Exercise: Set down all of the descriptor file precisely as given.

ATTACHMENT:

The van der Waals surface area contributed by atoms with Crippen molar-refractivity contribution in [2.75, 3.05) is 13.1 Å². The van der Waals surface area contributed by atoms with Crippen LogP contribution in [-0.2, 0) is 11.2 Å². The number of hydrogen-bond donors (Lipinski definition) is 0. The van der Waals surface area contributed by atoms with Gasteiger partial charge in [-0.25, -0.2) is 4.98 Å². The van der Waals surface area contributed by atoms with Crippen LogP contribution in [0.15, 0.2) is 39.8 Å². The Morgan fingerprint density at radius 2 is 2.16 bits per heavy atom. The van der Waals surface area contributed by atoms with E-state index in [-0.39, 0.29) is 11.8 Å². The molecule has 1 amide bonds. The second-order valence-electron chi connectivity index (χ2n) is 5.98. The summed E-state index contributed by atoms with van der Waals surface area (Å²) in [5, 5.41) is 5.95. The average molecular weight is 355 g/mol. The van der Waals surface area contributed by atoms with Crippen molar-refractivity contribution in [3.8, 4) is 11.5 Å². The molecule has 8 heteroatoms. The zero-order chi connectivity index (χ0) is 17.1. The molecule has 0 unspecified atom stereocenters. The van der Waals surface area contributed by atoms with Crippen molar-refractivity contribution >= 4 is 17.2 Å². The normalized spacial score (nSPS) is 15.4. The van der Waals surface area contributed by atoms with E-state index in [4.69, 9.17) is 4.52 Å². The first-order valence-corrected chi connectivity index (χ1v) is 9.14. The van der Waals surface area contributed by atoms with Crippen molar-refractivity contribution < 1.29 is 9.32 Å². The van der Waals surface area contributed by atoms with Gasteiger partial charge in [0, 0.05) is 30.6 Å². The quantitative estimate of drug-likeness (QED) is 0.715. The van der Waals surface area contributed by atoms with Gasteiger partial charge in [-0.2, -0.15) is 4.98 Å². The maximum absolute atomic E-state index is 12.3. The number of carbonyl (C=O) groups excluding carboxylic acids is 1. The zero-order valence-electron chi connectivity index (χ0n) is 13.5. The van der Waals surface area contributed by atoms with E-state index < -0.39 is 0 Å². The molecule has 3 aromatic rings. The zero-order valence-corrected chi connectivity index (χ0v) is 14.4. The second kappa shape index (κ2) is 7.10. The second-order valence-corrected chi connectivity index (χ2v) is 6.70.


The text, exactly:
The van der Waals surface area contributed by atoms with Crippen molar-refractivity contribution in [2.75, 3.05) is 13.1 Å². The van der Waals surface area contributed by atoms with Crippen LogP contribution in [-0.2, 0) is 11.2 Å². The number of hydrogen-bond donors (Lipinski definition) is 0. The van der Waals surface area contributed by atoms with Gasteiger partial charge in [-0.25, -0.2) is 4.98 Å². The van der Waals surface area contributed by atoms with Crippen LogP contribution in [0.15, 0.2) is 39.8 Å². The Morgan fingerprint density at radius 2 is 2.16 bits per heavy atom. The van der Waals surface area contributed by atoms with E-state index in [-0.39, 0.29) is 11.8 Å². The molecule has 1 amide bonds. The second-order valence-electron chi connectivity index (χ2n) is 5.98. The summed E-state index contributed by atoms with van der Waals surface area (Å²) in [5, 5.41) is 5.95. The average molecular weight is 355 g/mol. The van der Waals surface area contributed by atoms with Crippen molar-refractivity contribution in [3.8, 4) is 11.5 Å². The molecule has 8 heteroatoms. The zero-order chi connectivity index (χ0) is 17.1. The molecule has 0 unspecified atom stereocenters. The van der Waals surface area contributed by atoms with Crippen molar-refractivity contribution >= 4 is 17.2 Å². The normalized spacial score (nSPS) is 15.4. The van der Waals surface area contributed by atoms with E-state index in [4.69, 9.17) is 4.52 Å². The first-order valence-corrected chi connectivity index (χ1v) is 9.14. The van der Waals surface area contributed by atoms with Crippen molar-refractivity contribution < 1.29 is 9.32 Å². The van der Waals surface area contributed by atoms with Gasteiger partial charge in [0, 0.05) is 30.6 Å². The quantitative estimate of drug-likeness (QED) is 0.715. The van der Waals surface area contributed by atoms with Gasteiger partial charge in [-0.2, -0.15) is 4.98 Å². The maximum absolute atomic E-state index is 12.3. The number of carbonyl (C=O) groups excluding carboxylic acids is 1. The zero-order valence-electron chi connectivity index (χ0n) is 13.5. The van der Waals surface area contributed by atoms with E-state index < -0.39 is 0 Å². The molecule has 3 aromatic rings. The zero-order valence-corrected chi connectivity index (χ0v) is 14.4. The second kappa shape index (κ2) is 7.10. The second-order valence-corrected chi connectivity index (χ2v) is 6.70.